PORTLAND, Ore. -- Across the West, Americans are trying to survive record-breaking wildfires. Given the unprecedented scale of the damage, those threatened by the fires are not sure what they should -- or should not -- be doing right now to stay safe, and many people have been turning to Environment America and its state affiliates for answers. Our organizations are working hard to both keep the public apprised and to push our federal and state governments to take action to mitigate climate change to prevent these devastating fires from becoming the new normal.
Environment America experts available for interviews:
Dan Jacobson, email@example.com, is the state director for Environment California. Dan drives the strategy development and execution of Environment California’s campaigns and lobbying in the California state Capitol. He has successfully advocated for the passage of dozens of bills into law, including measures to ban toxic chemicals, bring 1 million solar roofs to California, and commit the state to divest from coal. He ran the campaign for SB 100, California’s law setting a goal of 100% clean energy by 2045. Dan was named one of Capitol Weekly’s “Top 100 Lobbyists” in California in 2008.
Andrea McGimsey, firstname.lastname@example.org, is the senior director of global warming solutions for Environment America. She directs our work to go fossil fuel-free, promote carbon-free transportation, reduce power plant pollution, and more. She has co-authored several research reports, including Climate Solutions from Day One and From Pollution to Solutions. Her current efforts include defending the Clean Air Act and building bipartisan support for climate legislation in Congress. Andrea is a former local elected official in Loudoun County, Va., and she has appeared on camera on CBS News and other outlets. Andrea has conducted national radio tours on climate solutions and has been quoted frequently by print media including The Washington Post.
Celeste Meiffren-Swango, email@example.com, is the state director for Environment Oregon. Celeste develops and runs campaigns to win real results for Oregon's environment. She has worked on issues ranging from preventing plastic pollution, stopping global warming, defending clean water, and protecting our beautiful places. Celeste's organizing has helped to reduce kids' exposure to lead in drinking water at childcare facilities in Oregon, encourage transportation electrification, ban single-use plastic grocery bags, defend our bedrock environmental laws and more. She is also the author of the children's book, Myrtle the Turtle, empowering kids to prevent plastic pollution.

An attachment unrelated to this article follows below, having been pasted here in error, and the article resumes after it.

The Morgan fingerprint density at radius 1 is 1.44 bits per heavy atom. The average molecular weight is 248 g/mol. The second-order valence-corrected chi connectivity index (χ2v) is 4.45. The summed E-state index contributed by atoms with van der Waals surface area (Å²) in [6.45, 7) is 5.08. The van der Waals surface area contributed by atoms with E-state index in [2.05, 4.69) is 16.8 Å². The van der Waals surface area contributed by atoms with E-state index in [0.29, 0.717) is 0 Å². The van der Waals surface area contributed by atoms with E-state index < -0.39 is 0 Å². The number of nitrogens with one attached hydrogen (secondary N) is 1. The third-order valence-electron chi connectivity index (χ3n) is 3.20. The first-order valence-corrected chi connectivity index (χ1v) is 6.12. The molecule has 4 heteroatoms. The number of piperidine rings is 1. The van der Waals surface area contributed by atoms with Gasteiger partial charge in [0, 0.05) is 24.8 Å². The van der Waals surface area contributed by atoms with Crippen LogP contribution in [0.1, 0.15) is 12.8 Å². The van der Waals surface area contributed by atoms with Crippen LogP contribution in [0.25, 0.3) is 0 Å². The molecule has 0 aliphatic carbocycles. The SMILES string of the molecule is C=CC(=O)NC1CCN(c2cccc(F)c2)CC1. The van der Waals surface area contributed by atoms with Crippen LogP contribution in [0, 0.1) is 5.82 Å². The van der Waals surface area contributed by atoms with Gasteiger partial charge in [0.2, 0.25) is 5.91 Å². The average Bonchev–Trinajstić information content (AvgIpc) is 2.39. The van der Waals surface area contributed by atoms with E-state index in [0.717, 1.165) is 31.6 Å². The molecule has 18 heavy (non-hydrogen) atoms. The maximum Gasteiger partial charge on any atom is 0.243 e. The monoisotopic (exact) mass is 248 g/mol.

State resource lists:
To help, each state has compiled lists that offer advice on everything from signing up for emergency alerts to road conditions and more.
Here are those lists for each Western state:
- Arizona: https://wildlandfire.az.gov/
- California: https://www.fire.ca.gov/
- Colorado: https://www.colorado.gov/pacific/dhsem/wildfire
- Idaho: https://idfg.idaho.gov/fire
- Montana: https://www.mdt.mt.gov/travinfo/fires.shtmL
- Nevada: https://dem.nv.gov/Fire_Information/
- New Mexico: https://nmfireinfo.com/
- Oregon: https://wildfire.oregon.gov
- Utah: https://utahfireinfo.gov/
- Washington: https://www.dnr.wa.gov/wildfires
- Wyoming: https://wsfd.wyo.gov/fire-management/fire-information-updates/current-fires
Poor air quality is a big threat to public health. According to the Oregon Department of Environmental Quality:
"Smoke is made up of primarily small particles, gases and water vapor, with trace amounts of hazardous air pollutants. The most harmful are the small particles, or particulate matter smaller than 2.5 micrometers in diameter (100 micrometers is the diameter of a human hair). These particles can be inhaled deeply into the lungs, damaging lung tissue and causing respiratory and cardiovascular problems.”
Here’s where you can learn more about the air quality in specific Western states:
- National: IQ Air or Purple Air
- Arizona: https://azdeq.gov/forecasting
- California: https://cfpub.epa.gov/airnow/state/CA/index.cfm
- Colorado: https://www.colorado.gov/airquality/
- Idaho: http://airquality.deq.idaho.gov/
- Montana: http://svc.mt.gov/deq/todaysair/
- Nevada: http://nvair.ndep.nv.gov/
- New Mexico: https://www.env.nm.gov/air-quality/
- Oregon: https://www.oregon.gov/deq/aq/pages/aqi.aspx
- Utah: https://air.utah.gov/
- Washington: https://enviwa.ecology.wa.gov/home/map
- Wyoming: http://www.wyvisnet.com/
Aid organizations to support:
You can help the firefighting effort -- and those displaced by the fires -- by contributing time and/or money to the following organizations:
The Red Cross has opened shelters for people fleeing fires. They have asked that anyone looking to support make a financial donation and are not accepting supplies at this time. You can donate on their website or by texting the word REDCROSS to 90999 to make a $10 donation. If you'd rather volunteer your time, you can visit redcross.org/volunteer.
Thousands of firefighters are currently battling the immense fires across the West. Our courageous wildland firefighters are putting themselves in incredible danger. You can support the families of firefighters who have been injured or lost their lives through the Wildland Firefighter Foundation.